Grasshoppers change their tune to stay tuned over traffic noise

November 13, 2012, Wiley

Grasshoppers are having to change their song – one of the iconic sounds of summer – to make themselves heard above the din of road traffic, ecologists have discovered. The study, published in the British Ecological Society's journal Functional Ecology, is the first to show that man-made noise affects natural insect populations.

Animals use sound to communicate for many reasons, including marking out territory, warning of predators and finding mates, and although previous research shows birds, whales and even frogs alter their calls in , the impact of man-made noise on insects has been neglected until now. Ulrike Lampe and colleagues from the University of Bielefeld in Germany caught 188 male bow-winged grasshoppers (Chorthippus biguttulus), half from quiet locations and half from beside busy roads. The grasshoppers use their song – produced by rubbing a toothed file on their against a protruding vein on their front wings – to attract mates.

The team then studied the differences in the two groups' songs in the laboratory. To encourage them to sing they exposed the males to a female grasshopper, and then recorded their courtship songs. Analysis of almost 1,000 recordings revealed grasshoppers living beside noisy roads produced different songs to those living in quieter locations.

According to Lampe: "Bow-winged grasshoppers produce songs that include low and high frequency components. We found that grasshoppers from noisy habitats boost the volume of the lower-frequency part of their song, which makes sense since road noise can mask signals in this part of the ."

The team's findings are important because could be upsetting the grasshopper's mating system. "Increased noise levels could affect grasshopper courtship in several ways. It could prevent females from hearing male courtship songs properly, prevent females from recognising males of their own species, or impair females' ability to estimate how attractive a male is from his song," Lampe explains.

Having discovered that man-made noise affects insect communication, the researchers now want to learn more about how the mechanism works, and whether the grasshoppers adapt to noise during their development as larvae, or whether males from noisy habitats produce different songs due to genetic differences.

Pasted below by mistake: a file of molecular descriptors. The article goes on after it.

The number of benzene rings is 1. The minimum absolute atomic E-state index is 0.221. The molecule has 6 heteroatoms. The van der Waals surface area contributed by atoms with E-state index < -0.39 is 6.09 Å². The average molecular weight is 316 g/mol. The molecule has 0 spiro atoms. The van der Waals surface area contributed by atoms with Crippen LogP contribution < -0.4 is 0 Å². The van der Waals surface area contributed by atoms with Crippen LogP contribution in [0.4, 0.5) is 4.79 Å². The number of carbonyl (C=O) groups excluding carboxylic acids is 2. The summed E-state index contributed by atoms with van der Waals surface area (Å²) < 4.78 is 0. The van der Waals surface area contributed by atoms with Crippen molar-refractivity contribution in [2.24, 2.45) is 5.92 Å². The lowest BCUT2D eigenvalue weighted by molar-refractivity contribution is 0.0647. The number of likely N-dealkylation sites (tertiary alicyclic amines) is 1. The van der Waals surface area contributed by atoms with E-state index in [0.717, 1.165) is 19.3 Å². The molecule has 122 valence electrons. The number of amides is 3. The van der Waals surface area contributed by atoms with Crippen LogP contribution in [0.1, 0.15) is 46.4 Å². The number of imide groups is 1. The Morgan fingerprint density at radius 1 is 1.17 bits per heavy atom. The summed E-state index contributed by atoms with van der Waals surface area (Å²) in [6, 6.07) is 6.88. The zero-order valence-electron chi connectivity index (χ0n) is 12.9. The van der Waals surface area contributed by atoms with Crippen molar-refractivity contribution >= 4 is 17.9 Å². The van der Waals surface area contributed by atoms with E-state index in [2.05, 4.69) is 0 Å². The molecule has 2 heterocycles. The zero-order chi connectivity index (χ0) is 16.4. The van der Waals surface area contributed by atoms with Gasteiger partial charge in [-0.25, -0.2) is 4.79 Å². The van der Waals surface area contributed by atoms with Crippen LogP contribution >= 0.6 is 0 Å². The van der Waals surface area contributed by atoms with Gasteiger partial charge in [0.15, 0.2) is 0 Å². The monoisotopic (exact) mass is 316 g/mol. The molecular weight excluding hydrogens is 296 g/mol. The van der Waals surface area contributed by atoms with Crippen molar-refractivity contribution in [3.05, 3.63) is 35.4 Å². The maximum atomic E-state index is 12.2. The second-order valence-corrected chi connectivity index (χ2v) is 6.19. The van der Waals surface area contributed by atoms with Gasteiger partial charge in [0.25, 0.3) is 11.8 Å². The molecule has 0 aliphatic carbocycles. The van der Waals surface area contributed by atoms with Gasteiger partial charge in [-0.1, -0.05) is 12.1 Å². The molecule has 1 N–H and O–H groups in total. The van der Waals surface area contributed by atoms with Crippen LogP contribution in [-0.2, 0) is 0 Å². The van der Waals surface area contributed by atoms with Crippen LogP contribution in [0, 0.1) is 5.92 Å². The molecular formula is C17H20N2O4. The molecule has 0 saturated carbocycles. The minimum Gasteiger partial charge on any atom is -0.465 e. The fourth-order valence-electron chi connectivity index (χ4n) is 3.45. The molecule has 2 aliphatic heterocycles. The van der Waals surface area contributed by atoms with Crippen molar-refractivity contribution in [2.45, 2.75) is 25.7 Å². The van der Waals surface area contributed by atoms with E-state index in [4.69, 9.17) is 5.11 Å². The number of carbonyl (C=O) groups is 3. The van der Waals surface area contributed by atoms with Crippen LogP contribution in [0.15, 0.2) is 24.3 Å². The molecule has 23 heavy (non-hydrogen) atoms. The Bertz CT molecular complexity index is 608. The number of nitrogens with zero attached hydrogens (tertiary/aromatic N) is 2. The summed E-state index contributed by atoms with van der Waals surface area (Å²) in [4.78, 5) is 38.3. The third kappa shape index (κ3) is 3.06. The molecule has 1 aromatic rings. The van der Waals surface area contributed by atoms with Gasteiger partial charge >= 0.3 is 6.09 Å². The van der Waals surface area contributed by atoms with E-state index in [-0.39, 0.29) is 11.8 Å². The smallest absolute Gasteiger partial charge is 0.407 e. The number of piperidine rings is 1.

The bow-winged is a common species in Central Europe. Adults occur mainly between July and September, preferring dry grasslands. Around 1.5 cm long, they vary in colour from green and browns to red and purple. The male's song consists of 2 second-long phrases that increase in amplitude towards the end. The beginning of a phrase is characterised by slower ticking sounds that increase in speed and amplitude, leading to a buzzing sound towards the end of the phrase. A courtship song usually includes 2 phrases.

Explore further: Tiny crooners: Male house mice sing songs to impress the girls

More information: Ulrike Lampe, Tim Schmoll, Alexandra Franzke and Klaus Reinhold (2012). 'Staying tuned: grasshoppers from noisy roadside habitats produce courtship signals with elevated frequency components', doi: 10.1111/1365-2435.12000, is published in Functional Ecology on Wednesday 14 November 2012.

Related Stories

Recommended for you

Scientists find evidence of 27 new viruses in bees

June 20, 2018

An international team of researchers has discovered evidence of 27 previously unknown viruses in bees. The finding could help scientists design strategies to prevent the spread of viral pathogens among these important pollinators.

The cells that control the formation of fat

June 20, 2018

Fat cells, or adipocytes, are at the center of nutritional and metabolic balance. Adipogenesis—the formation of mature fat cells from their precursor cells—has been linked to obesity and related health problems such as ...

0 comments

Please sign in to add a comment. Registration is free, and takes less than a minute. Read more

Click here to reset your password.
Sign in to get notified via email when new comments are made.